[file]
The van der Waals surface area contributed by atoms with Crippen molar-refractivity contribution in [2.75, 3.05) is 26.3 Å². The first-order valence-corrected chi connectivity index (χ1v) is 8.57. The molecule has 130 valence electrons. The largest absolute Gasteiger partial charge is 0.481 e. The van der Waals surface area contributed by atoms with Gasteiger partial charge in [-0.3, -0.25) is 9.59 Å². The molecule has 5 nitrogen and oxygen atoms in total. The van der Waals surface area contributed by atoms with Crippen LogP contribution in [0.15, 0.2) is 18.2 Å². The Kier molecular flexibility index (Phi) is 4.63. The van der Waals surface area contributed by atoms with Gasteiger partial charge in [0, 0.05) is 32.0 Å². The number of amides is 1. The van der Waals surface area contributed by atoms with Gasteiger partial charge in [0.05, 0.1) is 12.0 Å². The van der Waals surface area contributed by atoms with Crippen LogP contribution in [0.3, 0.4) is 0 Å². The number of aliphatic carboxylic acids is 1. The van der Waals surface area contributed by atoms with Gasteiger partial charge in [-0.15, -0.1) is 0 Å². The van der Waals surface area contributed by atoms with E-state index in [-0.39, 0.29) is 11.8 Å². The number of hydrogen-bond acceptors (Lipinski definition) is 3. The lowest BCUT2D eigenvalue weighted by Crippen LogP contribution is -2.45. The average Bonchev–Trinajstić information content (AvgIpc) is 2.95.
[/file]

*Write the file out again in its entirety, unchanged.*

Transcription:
The van der Waals surface area contributed by atoms with Crippen molar-refractivity contribution in [2.75, 3.05) is 26.3 Å². The first-order valence-corrected chi connectivity index (χ1v) is 8.57. The molecule has 130 valence electrons. The largest absolute Gasteiger partial charge is 0.481 e. The van der Waals surface area contributed by atoms with Gasteiger partial charge in [-0.3, -0.25) is 9.59 Å². The molecule has 5 nitrogen and oxygen atoms in total. The van der Waals surface area contributed by atoms with Crippen LogP contribution in [0.15, 0.2) is 18.2 Å². The Kier molecular flexibility index (Phi) is 4.63. The van der Waals surface area contributed by atoms with Gasteiger partial charge in [0, 0.05) is 32.0 Å². The number of amides is 1. The van der Waals surface area contributed by atoms with Gasteiger partial charge in [0.05, 0.1) is 12.0 Å². The van der Waals surface area contributed by atoms with Crippen LogP contribution in [0.3, 0.4) is 0 Å². The number of aliphatic carboxylic acids is 1. The van der Waals surface area contributed by atoms with Gasteiger partial charge in [-0.15, -0.1) is 0 Å². The van der Waals surface area contributed by atoms with E-state index in [-0.39, 0.29) is 11.8 Å². The number of hydrogen-bond acceptors (Lipinski definition) is 3. The lowest BCUT2D eigenvalue weighted by Crippen LogP contribution is -2.45. The average Bonchev–Trinajstić information content (AvgIpc) is 2.95.